At issue is what the flags are perceived to symbolize.

Bishop McManus wrote in the decree that the pride flag connoted support for same-sex marriage, which the Catholic Church opposes, and for “actively living a LGBTQ+ lifestyle.”

As for the Black Lives Matter flag, the bishop wrote that “the Catholic Church teaches that all life is sacred and the Church certainly stands unequivocally behind the phrase ‘black lives matter’ and strongly affirms that all lives matter.”

But, he continued, the movement associated with Black Lives Matter “promotes a platform that directly contradicts Catholic social teaching on the importance and role of the nuclear family and seeks to disrupt the family structure in clear opposition to the teachings of the Catholic Church.”

The school offered a different interpretation of the flags in explaining why it would continue to let them fly, citing the pope’s support for L.G.B.T. Catholics and overtures from the U.S. Conference of Catholic Bishops indicating support for the Black Lives Matter movement.

“Both flags are now widely understood to celebrate the human dignity of our relatives, friends and neighbors who have faced, and continue to face hate and discrimination,” Mr. McKenney wrote. “Though any symbol or flag can be co-opted by political groups or organizations, flying our flags is not an endorsement of any organization or ideology,” he said, adding that “they fly in support of marginalized people.”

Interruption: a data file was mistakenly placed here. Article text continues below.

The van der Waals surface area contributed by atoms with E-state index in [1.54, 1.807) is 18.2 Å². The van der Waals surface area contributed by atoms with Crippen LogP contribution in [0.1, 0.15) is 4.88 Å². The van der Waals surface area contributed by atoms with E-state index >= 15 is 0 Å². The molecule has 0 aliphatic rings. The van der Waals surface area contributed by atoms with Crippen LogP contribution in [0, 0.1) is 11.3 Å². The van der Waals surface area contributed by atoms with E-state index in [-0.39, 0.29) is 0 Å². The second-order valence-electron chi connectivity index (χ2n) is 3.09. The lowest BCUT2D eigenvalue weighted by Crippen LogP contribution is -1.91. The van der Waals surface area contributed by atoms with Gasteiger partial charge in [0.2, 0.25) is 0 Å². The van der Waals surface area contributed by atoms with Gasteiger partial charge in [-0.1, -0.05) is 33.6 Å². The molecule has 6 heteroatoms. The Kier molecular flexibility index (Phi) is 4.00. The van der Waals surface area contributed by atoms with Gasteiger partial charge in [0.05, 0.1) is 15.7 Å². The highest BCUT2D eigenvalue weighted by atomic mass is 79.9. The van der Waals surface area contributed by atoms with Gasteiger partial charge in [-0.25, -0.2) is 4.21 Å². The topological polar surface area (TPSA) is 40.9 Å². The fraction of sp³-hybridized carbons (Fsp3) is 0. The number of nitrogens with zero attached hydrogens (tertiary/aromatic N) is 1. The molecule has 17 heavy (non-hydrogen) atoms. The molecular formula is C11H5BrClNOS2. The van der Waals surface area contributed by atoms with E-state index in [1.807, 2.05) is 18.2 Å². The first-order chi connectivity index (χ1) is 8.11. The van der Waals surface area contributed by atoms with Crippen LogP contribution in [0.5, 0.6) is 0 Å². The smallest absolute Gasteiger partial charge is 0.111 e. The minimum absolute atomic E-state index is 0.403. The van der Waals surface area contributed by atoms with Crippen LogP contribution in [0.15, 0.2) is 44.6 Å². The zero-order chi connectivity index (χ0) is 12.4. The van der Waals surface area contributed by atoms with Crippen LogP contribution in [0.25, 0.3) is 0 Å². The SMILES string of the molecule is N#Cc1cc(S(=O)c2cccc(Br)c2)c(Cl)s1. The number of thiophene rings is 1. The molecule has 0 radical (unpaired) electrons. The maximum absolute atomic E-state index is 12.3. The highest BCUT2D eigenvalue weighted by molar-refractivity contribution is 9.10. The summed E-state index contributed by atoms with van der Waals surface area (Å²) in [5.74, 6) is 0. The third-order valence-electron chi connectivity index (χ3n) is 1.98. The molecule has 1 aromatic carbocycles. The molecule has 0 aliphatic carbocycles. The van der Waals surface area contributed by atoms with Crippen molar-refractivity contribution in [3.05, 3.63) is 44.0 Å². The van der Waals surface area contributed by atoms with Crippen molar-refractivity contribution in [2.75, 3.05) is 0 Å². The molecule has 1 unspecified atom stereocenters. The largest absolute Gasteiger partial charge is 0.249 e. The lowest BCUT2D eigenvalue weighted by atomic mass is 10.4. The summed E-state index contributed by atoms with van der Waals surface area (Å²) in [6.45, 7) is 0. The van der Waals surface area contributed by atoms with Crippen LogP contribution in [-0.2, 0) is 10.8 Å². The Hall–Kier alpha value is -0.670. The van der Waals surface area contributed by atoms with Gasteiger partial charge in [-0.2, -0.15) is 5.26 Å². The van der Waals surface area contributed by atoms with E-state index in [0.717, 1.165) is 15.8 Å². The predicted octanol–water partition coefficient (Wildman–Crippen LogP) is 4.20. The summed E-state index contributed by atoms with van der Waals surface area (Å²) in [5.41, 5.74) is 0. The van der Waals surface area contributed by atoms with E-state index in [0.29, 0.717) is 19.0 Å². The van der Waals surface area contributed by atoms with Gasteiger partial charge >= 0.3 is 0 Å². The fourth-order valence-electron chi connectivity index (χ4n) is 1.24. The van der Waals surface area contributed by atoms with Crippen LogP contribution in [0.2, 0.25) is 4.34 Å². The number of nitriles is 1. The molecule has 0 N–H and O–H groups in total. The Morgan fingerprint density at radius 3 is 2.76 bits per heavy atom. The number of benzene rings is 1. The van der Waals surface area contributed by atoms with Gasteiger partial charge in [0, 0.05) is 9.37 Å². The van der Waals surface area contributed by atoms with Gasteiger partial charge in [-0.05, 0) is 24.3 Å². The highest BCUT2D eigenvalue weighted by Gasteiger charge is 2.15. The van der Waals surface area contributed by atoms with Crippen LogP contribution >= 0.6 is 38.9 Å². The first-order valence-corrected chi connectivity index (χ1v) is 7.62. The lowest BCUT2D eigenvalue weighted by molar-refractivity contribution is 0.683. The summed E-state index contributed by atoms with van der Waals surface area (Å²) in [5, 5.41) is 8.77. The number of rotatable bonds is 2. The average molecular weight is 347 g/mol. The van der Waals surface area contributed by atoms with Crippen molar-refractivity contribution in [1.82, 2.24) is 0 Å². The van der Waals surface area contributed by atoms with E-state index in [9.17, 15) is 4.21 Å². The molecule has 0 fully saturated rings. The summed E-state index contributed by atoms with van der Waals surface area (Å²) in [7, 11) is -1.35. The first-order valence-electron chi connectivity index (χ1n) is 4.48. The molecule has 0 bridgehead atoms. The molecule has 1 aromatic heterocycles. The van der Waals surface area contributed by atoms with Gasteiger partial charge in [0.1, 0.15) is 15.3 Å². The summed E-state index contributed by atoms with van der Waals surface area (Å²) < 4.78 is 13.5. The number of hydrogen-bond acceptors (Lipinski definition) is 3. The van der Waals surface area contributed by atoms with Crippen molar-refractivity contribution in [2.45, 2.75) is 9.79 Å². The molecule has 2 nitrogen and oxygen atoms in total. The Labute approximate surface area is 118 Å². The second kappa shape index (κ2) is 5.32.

In Bishop McManus’s decree, he cites that in refusing to remove the flags, which he first requested earlier this year, the school’s leaders “disregard[ed] my legitimate authority as the guardian and overseer of Catholic education.

“This leaves me no other option but to take canonical action,” he continued.

In addition to no longer being able to describe itself as Catholic, the school is not permitted to celebrate Mass on its premises, is barred from engaging in fundraising with diocesan organizations and must remove a previous Worcester bishop from its board of directors.

The move by Bishop McManus to strip the Nativity School of its Catholic label mirrors a similar situation that played out three years ago.

In Bishop McManus’s decree, he cites that in refusing to remove the flags, the school’s leaders “disregard[ed] my legitimate authority as the guardian and overseer of Catholic education.